Dividends are paid at a fixed percentage of the profits.
- The brunt of recession is as much borne them as much they reap benefits of the boom.
- This policy is suitable for companies in their infancy stage as well as those prone to volatility.
- Investors of these companies are risk-taking. They prefer to swing with the company in its earnings
(iii) Alternate Dividend Decisions
A company may not always issue the dividend in cash. A stock dividend is a significant option with the management for recourse to non-cash options. It is a handy tool to which management may resort to when it wants to balance both, shortage of cash and shareholder expectations. Such decisions are only made in exceptional circumstances.
Retained Earnings vs. Dividend Decision
Which one do you choose? A company that declares dividend or a company that retains the profit???
This is always a tricky question & there are always different views on this topic.
The general perception people have is that by not paying dividends or not increasing the dividend policy the company is doing no good for the investors. This may or may not be true.
The good side about retaining the money is that the company may be investing the money in a fruitful project which may give you better returns a little later. The company may have intentions of launching a new product/service or building a new plant or probably is going in for expansion.
And the bad side?
There a few cases when a company does not benefit from the retained earnings. When does that happen?
- When the management piles up cash far beyond its present or short term needs.
- The next is when the management has been getting a sub standard return on its capital and uses the retained earnings to enlarge the effect.
- Also, when there has been a fraud in the accounting method followed, the retained earnings prove to be of no benefit.
- In some cases the retained earnings may be needed but they are of no use to the investor. In cases where the retained earnings is a necessity but in no way increases the operational efficiency. For example: A large retail mall investing in a central air conditioning system. It requires a large investment but it does result largely in an increase in sales.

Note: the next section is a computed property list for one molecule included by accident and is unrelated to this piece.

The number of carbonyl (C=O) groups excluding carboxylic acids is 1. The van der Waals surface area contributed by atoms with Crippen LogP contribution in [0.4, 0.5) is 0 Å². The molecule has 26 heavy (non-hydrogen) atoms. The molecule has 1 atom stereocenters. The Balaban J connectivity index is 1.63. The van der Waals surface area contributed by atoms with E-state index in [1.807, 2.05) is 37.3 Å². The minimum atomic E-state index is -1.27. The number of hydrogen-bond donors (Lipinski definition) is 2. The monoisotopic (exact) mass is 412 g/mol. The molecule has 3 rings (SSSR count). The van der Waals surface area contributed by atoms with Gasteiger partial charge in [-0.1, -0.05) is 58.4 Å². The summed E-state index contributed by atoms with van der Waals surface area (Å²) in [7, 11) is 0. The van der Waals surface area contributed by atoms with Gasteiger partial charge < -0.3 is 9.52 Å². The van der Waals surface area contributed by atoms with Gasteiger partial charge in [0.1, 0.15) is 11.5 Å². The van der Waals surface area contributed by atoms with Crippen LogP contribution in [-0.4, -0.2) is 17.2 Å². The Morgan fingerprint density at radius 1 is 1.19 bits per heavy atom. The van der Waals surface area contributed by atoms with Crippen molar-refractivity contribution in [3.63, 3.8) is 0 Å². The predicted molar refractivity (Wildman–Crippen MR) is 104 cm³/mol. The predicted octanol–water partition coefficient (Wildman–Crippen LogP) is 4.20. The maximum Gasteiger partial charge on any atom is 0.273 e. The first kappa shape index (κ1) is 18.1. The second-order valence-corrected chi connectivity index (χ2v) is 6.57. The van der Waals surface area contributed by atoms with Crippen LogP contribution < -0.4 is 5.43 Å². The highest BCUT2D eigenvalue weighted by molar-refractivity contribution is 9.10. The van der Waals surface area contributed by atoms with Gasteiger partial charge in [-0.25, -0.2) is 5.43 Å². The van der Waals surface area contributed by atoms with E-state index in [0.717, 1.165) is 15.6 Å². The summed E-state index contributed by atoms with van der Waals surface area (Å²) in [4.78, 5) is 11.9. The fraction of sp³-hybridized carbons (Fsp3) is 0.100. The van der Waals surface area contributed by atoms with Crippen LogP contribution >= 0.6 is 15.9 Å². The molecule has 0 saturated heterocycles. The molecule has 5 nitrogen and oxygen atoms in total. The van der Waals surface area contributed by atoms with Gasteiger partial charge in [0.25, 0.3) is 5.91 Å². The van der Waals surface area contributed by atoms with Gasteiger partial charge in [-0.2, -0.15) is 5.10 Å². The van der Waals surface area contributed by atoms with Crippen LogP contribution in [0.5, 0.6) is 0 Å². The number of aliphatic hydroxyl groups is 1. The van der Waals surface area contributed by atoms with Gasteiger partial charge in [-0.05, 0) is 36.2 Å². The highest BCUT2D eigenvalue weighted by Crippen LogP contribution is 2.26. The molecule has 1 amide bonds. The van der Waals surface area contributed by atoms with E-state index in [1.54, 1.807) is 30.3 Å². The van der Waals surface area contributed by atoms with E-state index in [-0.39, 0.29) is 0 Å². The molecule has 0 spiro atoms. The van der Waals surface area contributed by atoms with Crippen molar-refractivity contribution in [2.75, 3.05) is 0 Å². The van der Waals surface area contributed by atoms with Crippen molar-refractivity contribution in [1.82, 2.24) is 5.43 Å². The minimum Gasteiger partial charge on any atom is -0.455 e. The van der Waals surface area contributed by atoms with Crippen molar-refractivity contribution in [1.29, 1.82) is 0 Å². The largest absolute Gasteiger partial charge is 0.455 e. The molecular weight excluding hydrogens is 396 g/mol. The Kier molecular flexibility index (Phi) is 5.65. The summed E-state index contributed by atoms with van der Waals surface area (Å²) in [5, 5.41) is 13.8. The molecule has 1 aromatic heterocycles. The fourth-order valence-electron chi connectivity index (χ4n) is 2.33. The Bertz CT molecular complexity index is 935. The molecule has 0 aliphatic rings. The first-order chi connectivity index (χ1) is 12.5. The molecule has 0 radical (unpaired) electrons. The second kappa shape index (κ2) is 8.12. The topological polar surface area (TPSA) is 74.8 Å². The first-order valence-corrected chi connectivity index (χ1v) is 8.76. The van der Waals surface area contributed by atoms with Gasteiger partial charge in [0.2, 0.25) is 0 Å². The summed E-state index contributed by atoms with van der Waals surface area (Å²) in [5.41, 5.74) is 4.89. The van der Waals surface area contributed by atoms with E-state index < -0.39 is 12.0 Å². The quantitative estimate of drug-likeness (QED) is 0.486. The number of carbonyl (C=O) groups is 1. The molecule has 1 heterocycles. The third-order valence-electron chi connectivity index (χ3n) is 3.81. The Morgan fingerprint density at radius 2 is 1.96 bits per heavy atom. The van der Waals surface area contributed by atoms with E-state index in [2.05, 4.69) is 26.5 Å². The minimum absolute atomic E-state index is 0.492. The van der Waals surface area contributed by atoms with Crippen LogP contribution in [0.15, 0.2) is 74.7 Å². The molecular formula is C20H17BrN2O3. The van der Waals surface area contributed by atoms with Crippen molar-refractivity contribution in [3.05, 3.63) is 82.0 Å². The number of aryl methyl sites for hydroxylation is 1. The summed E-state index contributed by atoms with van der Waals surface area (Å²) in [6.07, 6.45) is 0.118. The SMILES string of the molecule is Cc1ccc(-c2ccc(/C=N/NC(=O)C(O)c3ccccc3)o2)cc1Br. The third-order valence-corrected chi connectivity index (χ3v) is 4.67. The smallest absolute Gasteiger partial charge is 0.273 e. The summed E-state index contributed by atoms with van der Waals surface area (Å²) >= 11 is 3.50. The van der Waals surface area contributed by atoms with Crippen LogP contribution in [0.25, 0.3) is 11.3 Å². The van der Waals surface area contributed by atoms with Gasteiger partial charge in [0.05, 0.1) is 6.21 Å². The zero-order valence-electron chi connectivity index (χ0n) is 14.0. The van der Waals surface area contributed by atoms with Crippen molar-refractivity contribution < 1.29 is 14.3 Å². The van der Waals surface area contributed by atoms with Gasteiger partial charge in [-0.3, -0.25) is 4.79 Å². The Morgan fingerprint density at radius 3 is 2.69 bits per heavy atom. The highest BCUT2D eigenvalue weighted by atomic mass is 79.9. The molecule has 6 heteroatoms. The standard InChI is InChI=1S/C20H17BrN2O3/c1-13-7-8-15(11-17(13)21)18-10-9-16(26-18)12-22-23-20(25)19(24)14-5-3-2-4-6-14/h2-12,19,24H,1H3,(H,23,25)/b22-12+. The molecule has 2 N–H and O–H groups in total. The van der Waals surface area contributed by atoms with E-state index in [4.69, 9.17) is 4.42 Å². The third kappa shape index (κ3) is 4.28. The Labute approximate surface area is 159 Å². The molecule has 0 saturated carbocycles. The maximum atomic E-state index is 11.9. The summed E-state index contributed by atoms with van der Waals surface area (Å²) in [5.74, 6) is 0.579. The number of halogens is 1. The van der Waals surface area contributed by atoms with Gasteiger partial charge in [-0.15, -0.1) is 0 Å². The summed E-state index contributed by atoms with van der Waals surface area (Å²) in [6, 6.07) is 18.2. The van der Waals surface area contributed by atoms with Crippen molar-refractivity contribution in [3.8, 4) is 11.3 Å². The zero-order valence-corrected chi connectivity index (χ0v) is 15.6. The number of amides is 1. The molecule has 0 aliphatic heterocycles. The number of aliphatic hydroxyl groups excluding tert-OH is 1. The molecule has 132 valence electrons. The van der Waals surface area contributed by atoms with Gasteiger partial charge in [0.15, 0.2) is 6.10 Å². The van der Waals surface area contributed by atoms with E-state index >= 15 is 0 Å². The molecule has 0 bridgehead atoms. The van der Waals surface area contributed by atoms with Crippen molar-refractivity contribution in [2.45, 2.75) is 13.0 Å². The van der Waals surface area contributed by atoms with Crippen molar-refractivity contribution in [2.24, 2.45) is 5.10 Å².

Hence, the only way you can take a call on whether dividends are better or retained earnings is by checking the difference in the benefit of both. This analysis & decision is very company specific.
Now, how will you figure out the difference in the benefit of both?
A company retaining its earnings can be checked by looking at its ROE & ROIC. If the return gained on the retained earnings is higher than the dividend it would have declared you are obviously at a benefit. When the company declares dividend how do you check your benefit? Find out if the company has any growth & expansion plans. If not, then why? If yes then probably the company did not need more of the retained earnings to implement the growth plans. Check what kind of plans are those and why the company did not need more of the retained earnings to implement the growth plans. Whether it is due to the nature of the industry or is it because of the size of the company.
Hence, don’t jump to conclusions regarding a company’s dividend policies. Study the company properly, its objectives & its plans.